A seriously underused function that’s worth a second look…
In the quest to keep things fresh in 2013 (feels like 100 years ago!), LinkedIn added a feature they called ‘Showcase Pages’ but for some reason, feature never really caught on in a big way. Why? We have no idea because there’s really no downside to using them for business!
Let’s face it, LinkedIn became the ‘it’ network for B2B marketers sometime around 2010, yet I’m always amazed at the amount of functionality that people simply don’t know about.
If you haven’t heard of them (i.e. you’re like most people), showcase pages are separate pages that branch off of your company LinkedIn page, allowing you to promote a particular line or brand to a specific audience. They operate as a page within a page, so for example, if your business is software development but you want to have a specific branch for the creation of apps, you can funnel interested customers to the app showcase page, providing those readers with the content that they are interested in.
We all know that making content personal and targeted for the customer is a key part of digital marketing. Showcase pages give you another way to accomplish this with minimal effort.
The Good, The Bad And The Must Know
Analytics — Each showcase page is a page unto itself. In other words, you can get analytics about this particular page, not your business page as a whole, allowing you to drill down and focus attention on that particular market segment.
Still tied to the main page — Despite being ‘independent’, these showcase pages are still tied to your main business page, so your reader / customer doesn’t lose touch with the primary source. Showcase pages can accumulate their own followers, updates, and analytics but still be connected to the original business page.
Ads — You can advertise and buy and sponsored updates on showcase pages, something that is unavailable in LinkedIn group pages.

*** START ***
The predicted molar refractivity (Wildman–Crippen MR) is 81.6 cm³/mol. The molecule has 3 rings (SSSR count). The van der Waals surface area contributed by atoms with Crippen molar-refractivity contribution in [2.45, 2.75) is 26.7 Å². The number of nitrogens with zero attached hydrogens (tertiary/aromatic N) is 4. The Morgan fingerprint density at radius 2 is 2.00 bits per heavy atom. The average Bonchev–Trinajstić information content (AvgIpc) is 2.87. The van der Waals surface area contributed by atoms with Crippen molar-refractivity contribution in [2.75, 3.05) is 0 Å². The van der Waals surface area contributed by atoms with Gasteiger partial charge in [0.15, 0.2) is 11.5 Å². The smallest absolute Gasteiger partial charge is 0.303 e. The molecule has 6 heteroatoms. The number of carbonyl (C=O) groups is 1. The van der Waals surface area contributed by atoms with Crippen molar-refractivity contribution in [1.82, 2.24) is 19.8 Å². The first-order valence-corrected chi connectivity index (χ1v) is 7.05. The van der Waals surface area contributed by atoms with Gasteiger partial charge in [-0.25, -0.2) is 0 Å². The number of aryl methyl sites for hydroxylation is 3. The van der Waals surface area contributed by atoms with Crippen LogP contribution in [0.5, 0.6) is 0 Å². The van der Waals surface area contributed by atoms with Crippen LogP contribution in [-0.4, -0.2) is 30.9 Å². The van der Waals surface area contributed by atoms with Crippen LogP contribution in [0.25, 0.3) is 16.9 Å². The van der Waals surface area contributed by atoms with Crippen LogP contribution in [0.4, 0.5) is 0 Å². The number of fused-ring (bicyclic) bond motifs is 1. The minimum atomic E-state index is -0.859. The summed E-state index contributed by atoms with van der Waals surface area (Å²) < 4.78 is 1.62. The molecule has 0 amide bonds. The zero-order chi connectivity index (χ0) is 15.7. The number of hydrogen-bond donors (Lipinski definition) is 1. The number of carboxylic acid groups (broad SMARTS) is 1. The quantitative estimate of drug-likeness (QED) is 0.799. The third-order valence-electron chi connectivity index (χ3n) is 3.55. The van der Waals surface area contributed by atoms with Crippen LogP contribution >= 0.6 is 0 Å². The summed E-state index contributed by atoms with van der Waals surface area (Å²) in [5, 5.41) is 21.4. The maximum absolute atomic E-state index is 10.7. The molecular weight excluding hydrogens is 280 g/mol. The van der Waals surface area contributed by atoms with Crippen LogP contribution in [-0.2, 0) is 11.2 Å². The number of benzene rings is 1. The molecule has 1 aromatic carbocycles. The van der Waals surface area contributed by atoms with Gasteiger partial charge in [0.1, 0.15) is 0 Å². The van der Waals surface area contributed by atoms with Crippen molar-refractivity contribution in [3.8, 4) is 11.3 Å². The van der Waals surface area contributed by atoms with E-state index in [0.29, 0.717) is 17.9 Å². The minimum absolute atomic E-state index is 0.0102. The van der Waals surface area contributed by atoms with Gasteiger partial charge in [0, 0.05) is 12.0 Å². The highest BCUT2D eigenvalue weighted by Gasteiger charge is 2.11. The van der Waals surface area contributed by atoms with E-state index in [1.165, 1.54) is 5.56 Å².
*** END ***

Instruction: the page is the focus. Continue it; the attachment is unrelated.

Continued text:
SEO — LinkedIn and Google are already friendly but you can up the ante by using keywords in your showcase page name as well as in the description area you are provided with. Showcase page names are unique so consider your brand and keywords carefully, particularly since they show up as a sidebar link on your business page. This applies to the posts you put up within the showcase page as well. The ability to link back to a specific product page on your website is also provided.
LinkedIn Showcase Page Downsides? (Are There Any?!)
Waiting for the other shoe to drop? Well, don’t worry, there is only one downside to showcase pages that we could identify: There is no opportunity for the customer to recommend the product / service being ‘showcased’. In the past, the product and services tab on the business page allowed for this.
On showcase pages, it’s gone. User generated sharing and recommendations are marketing gold — versus a company shouting from the rooftops about how AWESOME they are —but they’re gone so the best option is to focus on some user testimonials instead.
Your Showcase Page Best Practices
- Create pages that showcase (hence the name) things about your business that you want to stand out and that you would like to be able to analyze the market for:
- Specific customers or products / services – even an individualized ‘storefront’ for a specific line.
- Use cases or help and support.
- Testimonials from customers.
- Content can be anything you want in terms of format – original text content, video, curated content and so on. Make sure you leverage ORIGINAL content where possible (vs. repeating what’s already on your business page posts, website, blog, etc.) We’re all about recycling content but you have to do it in a way that benefits your reader / customer.
- Promote! Cross promotion of your showcase pages to other relevant platforms, inviting people to come and read the content posted there. Don’t forget to add follow buttons for these pages on your website so that customers / readers who are specifically interested in these products are properly directed.
Some ExamplesTo Make It Easy
Not surprisingly, some of the best showcase pages are done by the large software companies. Here are the top three, according to Demodia.com:
- CISCO — Data Center and Cloud showcase page
- HP — Software showcase page
- Microsoft — Office showcase page
What makes them the ‘best’? The content is useful, up to the minute and well tied with to the main brand. There is the look and feel of the main brand, creating that comfort and recognition for readers / customers, while still exhibiting unique information. In HP’s case, they provide very targeted content, including Q&A webinars and free trials – things that aren’t available elsewhere.
Are you using LinkedIn’s showcase pages? Let us know what you think!